2021 Panel Discussion: Martial Law in Poland 1981-1983 (REPORT)

Panelists speaking in the Veterans Room of Polish Center of Wisconsin (from left to right): Irena Frączek (PAC, PHC, event organizer), Andrew Woźniewicz (PAC), Julita Zolnik (PHC), Ryszard Zolnik (PHC), Jacek Franczak, and Szymon Woźniczka (PHC). All panelists were born and residing in Poland at the time. Places they mentioned are marked on the map below.
Photo: Karen Wieckowski.

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Panel Discussion
Martial Law in Poland 1981-1983

Irena Frączek reports……

On December 13, 2021, the Polish American Congress – Wisconsin Division (PAC) and Polish Heritage Club Wisconsin-Madison (PHC) co-sponsored a memorable panel discussion held in remembrance of the 40th anniversary of martial law imposed in Poland on December 13, 1981. Prof. Donald Pienkos moderated the event, while Prof. Neal Pease delivered closing remarks. The event was hosted in the beautiful Polish Center of Wisconsin in Franklin.

Speaking first, Irena Frączek began by bringing up the specter of a Russian invasion weighting heavily on the peoples’ minds in 1981. She lived close to the Warsaw’s Okęcie airport and on some occasions, the noise of planes landing and taking off all nights long kept her fearful of what the morning news would bring. She was awake at midnight on December 13, 1981, when her radio went silent. Little did she know that at that time, the police and military was seizing all TV and radio stations, including the Polish TV headquarters, located just two blocks away on Woronicza Street. From there, General Jaruzelski’ speech announcing martial law was continually broadcast since 6 am. Half asleep, Irena heard it echoing through the neighborhood, but its actual content became clear only after an in-law came to talk over the implications of the shocking news.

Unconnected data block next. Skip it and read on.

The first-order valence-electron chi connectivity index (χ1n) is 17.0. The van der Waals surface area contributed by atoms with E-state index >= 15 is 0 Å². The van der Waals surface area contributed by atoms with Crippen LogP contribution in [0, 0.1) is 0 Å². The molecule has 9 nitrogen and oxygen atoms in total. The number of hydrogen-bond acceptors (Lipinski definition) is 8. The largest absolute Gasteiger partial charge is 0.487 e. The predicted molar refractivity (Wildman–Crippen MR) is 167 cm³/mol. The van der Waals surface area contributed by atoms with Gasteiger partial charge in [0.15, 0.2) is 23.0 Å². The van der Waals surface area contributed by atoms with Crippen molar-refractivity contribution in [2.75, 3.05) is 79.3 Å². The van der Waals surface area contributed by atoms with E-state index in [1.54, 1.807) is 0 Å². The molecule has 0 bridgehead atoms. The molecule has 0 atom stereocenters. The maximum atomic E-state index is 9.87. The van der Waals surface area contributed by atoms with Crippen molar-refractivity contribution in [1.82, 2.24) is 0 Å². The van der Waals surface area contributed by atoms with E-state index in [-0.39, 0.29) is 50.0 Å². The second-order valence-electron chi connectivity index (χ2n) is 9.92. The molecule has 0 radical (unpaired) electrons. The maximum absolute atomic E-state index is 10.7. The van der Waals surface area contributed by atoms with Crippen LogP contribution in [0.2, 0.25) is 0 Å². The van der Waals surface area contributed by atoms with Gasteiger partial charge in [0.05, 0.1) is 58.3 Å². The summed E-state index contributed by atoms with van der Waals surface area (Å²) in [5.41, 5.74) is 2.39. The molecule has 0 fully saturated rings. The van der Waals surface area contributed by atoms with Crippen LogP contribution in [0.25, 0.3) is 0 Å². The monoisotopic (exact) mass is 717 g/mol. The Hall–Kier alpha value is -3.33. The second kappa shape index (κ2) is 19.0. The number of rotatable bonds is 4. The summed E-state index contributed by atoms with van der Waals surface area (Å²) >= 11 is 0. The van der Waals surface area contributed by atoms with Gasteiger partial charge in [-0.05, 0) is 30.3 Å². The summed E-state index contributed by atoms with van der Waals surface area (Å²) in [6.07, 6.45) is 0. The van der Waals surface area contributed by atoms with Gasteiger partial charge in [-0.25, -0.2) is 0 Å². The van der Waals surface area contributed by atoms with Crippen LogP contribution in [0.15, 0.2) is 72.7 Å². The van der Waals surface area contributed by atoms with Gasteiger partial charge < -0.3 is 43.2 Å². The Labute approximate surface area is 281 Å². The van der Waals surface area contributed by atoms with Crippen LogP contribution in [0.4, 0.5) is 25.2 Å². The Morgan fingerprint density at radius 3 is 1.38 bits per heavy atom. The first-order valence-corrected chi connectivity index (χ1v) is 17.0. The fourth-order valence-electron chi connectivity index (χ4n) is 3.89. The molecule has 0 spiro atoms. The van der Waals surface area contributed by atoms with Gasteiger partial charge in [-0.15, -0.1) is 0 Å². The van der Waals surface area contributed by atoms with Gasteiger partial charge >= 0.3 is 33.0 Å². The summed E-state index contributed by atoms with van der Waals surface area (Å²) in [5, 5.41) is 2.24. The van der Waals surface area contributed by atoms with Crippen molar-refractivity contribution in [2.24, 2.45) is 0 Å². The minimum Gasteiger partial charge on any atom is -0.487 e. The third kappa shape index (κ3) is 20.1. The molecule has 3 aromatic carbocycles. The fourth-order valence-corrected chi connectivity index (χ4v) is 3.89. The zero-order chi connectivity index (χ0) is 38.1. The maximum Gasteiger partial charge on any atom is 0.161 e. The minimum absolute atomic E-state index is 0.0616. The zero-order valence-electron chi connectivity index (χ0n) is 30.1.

The Wikimedia image above shows Polish T-55 tanks entering Zbąszyń, a small town near the Szczecin-Warsaw route (see the map below).

The symbolism of armored carrier parked in front of the movie theater called Moscow (Moskwa) playing Coppola’s “Apocalypse Now” did not escape attention of Warsaw’s inhabitants. Preserved for posterity by the famed Chris Niedenthal, the shut – taken despite the ban on photographing – is one of the most iconic images of martial law. Source: DigitalCameraPolska